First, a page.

Why are local gas prices so similar?
July 20, 2004 10:50 AM   Subscribe

Gas (petrol) question: We've had discussions in the blue about regional price differences for gasoline. But why do different gas stations in the same market region come so close to each other on price? Are the markets for the raw oil and the refining so limited that they all end up with the same cost? I find that hard to believe. Also, is there any difference, in real terms, between gasoline from one vendor versus gas from another?
posted by yesster to Work & Money (6 answers total)
On you last point; there sure is. There is a discount type place that I buy propane for my 4X4 near me. I don't buy their gasoline though as about 3,000 kilometres of logging has shown I get about .75 l/100km worse mileage with their gas than any of the big names. I speculate they have a lower octane gas boosted by a high percentage of alcohol.
posted by Mitheral at 11:51 AM on July 20, 2004

There are two parts to deciding pricing in an unrestricted market: (1) costs and (2) what consumers will pay. Stations that are close together experience the same pressure from consumers, and thus, number 2 becomes a big deal. Their costs may vary, but consumers won't pay more out of pity, so unless higher-cost stations can convince the consumers that a higher-price is worth it, they have to suck up lower profits and settle on the common price point of the market.
posted by dness2 at 12:20 PM on July 20, 2004

Despite what the oil companies press agents say, crude price fluctuations are almost completely decoupled from those in gasoline and fuel. There's a three-to-six month time lag from coming out of the well to going into a car tank. Price of oil today affects cost of gas (to the refiner) in mid-winter.

Further, supply of gas depends strongly on the decision (by the refiner) of how to supply the gasoline (car & prop airplane), kerosene (jet fuel) and diesel (truck and heavy equipment) markets. Go long in one and you short the other two. If there is unanticipated high demand in one market, it can shorten supply and raise prices. Likewise a depression in one market (like a 20% drop in air traffic) means more fuel for everyone. This cycle has a lag-time of 2-3 months.

There aren't a lot of refiners in the US (less than ten, if I recall correctly), and it's almost impossible to import fuels into the US because of very tight quality laws (think California). Indeed, it's impossible to move gas from one internal US market to another. All of these factors conspire to shorten supply and limit competition.

The end result is an oligarchy of refiners in market highly restricted by regulation. Couple that with a very low elasticity in demand, indeed, quickly growing demand, and high, even capricious pricing results.
posted by bonehead at 12:41 PM on July 20, 2004

Most retailers of fuel buy it from the oil companies on a wholesale-at-pump basis. This means that the oil company supplies the fuel to the storage tanks and the retailer buys it from the oil company only as it is pumped. The oil companies set the price that the retailers buy it at based on factors that only they know. The retailer adds their margin and that is the price you end up paying. Both oil companies and retailers watch each other's prices very closely and adjust accordingly.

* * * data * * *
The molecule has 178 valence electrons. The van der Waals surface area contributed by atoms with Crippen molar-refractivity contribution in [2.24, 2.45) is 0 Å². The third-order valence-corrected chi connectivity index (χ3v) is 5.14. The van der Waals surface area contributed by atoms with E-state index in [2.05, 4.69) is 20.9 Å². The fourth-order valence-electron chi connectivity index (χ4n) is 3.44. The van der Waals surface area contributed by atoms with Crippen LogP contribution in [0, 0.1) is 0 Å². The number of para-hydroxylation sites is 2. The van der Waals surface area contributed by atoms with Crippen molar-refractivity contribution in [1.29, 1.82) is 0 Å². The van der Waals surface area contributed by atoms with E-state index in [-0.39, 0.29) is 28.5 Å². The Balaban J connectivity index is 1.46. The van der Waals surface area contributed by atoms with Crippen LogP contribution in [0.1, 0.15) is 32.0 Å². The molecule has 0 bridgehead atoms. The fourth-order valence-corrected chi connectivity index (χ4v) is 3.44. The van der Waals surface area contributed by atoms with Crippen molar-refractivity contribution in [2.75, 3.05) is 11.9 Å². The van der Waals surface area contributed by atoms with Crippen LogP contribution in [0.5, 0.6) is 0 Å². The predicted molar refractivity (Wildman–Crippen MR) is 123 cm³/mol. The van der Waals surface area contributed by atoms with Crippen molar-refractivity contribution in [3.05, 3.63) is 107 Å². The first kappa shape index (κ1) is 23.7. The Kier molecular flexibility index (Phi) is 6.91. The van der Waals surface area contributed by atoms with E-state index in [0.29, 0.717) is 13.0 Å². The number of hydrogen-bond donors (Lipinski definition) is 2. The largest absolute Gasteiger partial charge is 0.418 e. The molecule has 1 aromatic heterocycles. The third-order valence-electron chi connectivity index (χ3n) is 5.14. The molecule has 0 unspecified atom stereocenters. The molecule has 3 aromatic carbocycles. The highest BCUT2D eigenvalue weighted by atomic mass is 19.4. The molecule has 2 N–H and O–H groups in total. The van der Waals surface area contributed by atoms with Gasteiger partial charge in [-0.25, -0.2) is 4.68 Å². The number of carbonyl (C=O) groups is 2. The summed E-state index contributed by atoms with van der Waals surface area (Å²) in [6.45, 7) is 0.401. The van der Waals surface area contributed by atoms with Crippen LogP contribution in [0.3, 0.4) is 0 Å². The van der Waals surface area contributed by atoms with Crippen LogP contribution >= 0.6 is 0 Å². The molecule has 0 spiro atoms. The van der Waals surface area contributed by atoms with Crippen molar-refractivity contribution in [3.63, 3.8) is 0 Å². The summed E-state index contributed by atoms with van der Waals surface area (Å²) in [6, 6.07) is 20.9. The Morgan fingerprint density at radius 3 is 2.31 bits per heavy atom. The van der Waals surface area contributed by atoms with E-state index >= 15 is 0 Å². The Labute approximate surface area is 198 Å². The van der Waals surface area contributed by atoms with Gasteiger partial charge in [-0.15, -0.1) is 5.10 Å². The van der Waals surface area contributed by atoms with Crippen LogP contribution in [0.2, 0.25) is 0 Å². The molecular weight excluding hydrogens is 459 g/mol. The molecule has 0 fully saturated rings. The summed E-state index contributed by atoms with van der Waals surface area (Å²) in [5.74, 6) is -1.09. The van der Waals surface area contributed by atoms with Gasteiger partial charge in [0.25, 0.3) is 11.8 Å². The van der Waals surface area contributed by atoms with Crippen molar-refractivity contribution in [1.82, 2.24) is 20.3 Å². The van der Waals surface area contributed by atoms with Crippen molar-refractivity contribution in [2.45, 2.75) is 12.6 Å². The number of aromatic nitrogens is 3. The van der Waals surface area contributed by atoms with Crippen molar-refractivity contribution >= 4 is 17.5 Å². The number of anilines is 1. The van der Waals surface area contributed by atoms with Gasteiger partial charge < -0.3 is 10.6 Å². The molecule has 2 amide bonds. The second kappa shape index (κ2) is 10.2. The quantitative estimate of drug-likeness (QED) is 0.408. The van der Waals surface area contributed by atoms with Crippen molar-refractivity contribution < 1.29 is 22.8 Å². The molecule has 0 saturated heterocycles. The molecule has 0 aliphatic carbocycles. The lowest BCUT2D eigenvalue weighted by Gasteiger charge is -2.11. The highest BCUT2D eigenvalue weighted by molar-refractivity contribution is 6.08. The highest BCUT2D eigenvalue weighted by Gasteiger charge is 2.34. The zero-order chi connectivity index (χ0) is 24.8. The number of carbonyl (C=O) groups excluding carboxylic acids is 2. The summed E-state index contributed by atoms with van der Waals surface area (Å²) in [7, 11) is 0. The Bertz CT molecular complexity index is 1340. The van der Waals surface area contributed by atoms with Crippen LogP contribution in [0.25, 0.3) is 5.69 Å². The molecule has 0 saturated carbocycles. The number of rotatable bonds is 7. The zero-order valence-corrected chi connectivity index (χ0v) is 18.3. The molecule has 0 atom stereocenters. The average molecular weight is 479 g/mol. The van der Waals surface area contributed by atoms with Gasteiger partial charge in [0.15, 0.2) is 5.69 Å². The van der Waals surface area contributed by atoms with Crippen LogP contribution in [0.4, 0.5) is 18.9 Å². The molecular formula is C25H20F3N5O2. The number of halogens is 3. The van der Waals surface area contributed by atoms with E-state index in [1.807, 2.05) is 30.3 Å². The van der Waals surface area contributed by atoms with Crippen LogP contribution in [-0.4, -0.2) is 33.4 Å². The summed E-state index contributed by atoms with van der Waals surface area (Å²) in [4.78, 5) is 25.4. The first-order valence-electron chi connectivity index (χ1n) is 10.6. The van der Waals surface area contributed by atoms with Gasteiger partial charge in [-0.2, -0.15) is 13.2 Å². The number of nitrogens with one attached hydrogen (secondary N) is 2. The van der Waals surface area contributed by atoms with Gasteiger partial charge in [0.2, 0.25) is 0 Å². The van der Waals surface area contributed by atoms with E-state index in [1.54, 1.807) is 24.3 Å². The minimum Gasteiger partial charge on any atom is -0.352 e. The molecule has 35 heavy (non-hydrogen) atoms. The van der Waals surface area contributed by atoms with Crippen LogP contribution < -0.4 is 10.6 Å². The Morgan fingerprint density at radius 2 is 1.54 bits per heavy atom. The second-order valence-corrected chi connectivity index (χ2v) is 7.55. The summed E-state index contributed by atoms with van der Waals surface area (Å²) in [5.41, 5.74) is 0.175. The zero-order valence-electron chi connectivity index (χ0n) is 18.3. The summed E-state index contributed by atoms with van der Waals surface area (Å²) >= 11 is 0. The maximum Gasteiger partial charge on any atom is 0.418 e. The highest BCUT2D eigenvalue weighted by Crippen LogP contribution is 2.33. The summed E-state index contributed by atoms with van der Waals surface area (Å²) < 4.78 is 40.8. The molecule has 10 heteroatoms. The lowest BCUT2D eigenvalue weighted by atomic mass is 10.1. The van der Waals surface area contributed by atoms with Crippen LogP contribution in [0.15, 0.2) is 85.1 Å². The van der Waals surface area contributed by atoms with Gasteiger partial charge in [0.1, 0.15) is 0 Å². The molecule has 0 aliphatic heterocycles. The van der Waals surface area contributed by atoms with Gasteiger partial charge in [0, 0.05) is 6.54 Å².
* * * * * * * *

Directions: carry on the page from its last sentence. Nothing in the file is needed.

At least, that is the way it happens here in Australia. It explains how, when a price rise in crude is announced, the price of fuel at the pump jumps within hours, rather than only rising when the current stocks (bought at the old, cheaper price) run out. It doesn't explain why, when a drop in the price of crude is announced, the fuel prices do not drop at the same speed. That is just plain old-fashioned greed on the part of the oil companies.
posted by dg at 3:51 PM on July 20, 2004

Just to add on, in America, buying BP gas doesn't mean you're getting BP gas- you could very well be getting Quick Trip gas. It works something like this:
BP sends x gallons of gas through the gas pipes throughout America. BP needs x amount gallons of gas in their oil truck to fill up a station. Sounds simple, but one catch: the gas that BP gets is from a pipeline system where all oil companies dump their gas into. The only caveat is that the octane rating for each piping system is standard. So, if BP put 100 gallons of 87 gas into the 87 pipeline, they have a quota of 100 gallons they can take out at the other end.
However, there still can be a difference. After the gas has been collected at the end of the pipeline and before it's delivered to the given gas station, the companies add additives to the gasoline that they claim make the gasoline superior.
(I saw all this on a Learning Channel documentary)
posted by jmd82 at 8:22 PM on July 20, 2004

In particular, for those of you who heard about the recent Shell/Texaco high-sulfur fuel fiasco last month, and wondered why in hell both Shell and Texaco would be selling the same gasoline (I sure did)...

In this market, the right to sell retail branded gasoline as Shell or Texaco belongs to a marketing joint venture of the two refining companies called Motiva Enterprises.

Brand names? What do *those* mean?
posted by baylink at 11:32 AM on July 21, 2004

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